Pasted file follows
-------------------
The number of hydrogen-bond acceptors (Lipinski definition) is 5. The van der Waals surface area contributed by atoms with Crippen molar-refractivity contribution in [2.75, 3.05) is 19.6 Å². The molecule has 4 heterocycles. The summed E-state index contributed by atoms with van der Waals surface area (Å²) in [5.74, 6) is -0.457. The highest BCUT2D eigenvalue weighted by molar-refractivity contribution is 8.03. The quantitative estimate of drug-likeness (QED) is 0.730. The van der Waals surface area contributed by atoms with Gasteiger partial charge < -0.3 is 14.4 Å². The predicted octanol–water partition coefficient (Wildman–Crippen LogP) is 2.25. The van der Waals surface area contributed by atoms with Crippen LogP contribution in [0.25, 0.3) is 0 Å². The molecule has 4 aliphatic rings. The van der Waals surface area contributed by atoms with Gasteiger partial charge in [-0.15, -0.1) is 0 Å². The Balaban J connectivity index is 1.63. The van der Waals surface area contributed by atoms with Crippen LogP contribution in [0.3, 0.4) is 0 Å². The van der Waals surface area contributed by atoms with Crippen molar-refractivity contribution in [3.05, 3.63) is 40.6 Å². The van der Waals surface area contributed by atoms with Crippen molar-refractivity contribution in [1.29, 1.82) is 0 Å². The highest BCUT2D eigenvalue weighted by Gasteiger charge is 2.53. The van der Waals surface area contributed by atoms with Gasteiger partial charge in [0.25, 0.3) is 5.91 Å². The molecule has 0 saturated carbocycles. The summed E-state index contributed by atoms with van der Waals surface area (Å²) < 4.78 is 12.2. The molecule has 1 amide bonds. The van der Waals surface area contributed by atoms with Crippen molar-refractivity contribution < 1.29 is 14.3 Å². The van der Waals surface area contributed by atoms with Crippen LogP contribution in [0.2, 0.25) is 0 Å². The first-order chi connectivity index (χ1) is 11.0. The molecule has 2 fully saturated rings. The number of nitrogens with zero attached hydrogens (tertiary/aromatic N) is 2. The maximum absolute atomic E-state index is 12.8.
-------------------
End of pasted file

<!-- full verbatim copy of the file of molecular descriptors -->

The number of hydrogen-bond acceptors (Lipinski definition) is 5. The van der Waals surface area contributed by atoms with Crippen molar-refractivity contribution in [2.75, 3.05) is 19.6 Å². The molecule has 4 heterocycles. The summed E-state index contributed by atoms with van der Waals surface area (Å²) in [5.74, 6) is -0.457. The highest BCUT2D eigenvalue weighted by molar-refractivity contribution is 8.03. The quantitative estimate of drug-likeness (QED) is 0.730. The van der Waals surface area contributed by atoms with Gasteiger partial charge < -0.3 is 14.4 Å². The predicted octanol–water partition coefficient (Wildman–Crippen LogP) is 2.25. The van der Waals surface area contributed by atoms with Crippen LogP contribution in [0.25, 0.3) is 0 Å². The molecule has 4 aliphatic rings. The van der Waals surface area contributed by atoms with Gasteiger partial charge in [-0.15, -0.1) is 0 Å². The Balaban J connectivity index is 1.63. The van der Waals surface area contributed by atoms with Crippen LogP contribution in [0.3, 0.4) is 0 Å². The van der Waals surface area contributed by atoms with Crippen molar-refractivity contribution in [3.05, 3.63) is 40.6 Å². The van der Waals surface area contributed by atoms with Crippen molar-refractivity contribution in [1.29, 1.82) is 0 Å². The highest BCUT2D eigenvalue weighted by Gasteiger charge is 2.53. The van der Waals surface area contributed by atoms with Gasteiger partial charge in [0.25, 0.3) is 5.91 Å². The molecule has 0 saturated carbocycles. The summed E-state index contributed by atoms with van der Waals surface area (Å²) < 4.78 is 12.2. The molecule has 1 amide bonds. The van der Waals surface area contributed by atoms with Crippen molar-refractivity contribution < 1.29 is 14.3 Å². The van der Waals surface area contributed by atoms with Crippen LogP contribution in [0.2, 0.25) is 0 Å². The first-order chi connectivity index (χ1) is 11.0. The molecule has 2 fully saturated rings. The number of nitrogens with zero attached hydrogens (tertiary/aromatic N) is 2. The maximum absolute atomic E-state index is 12.8.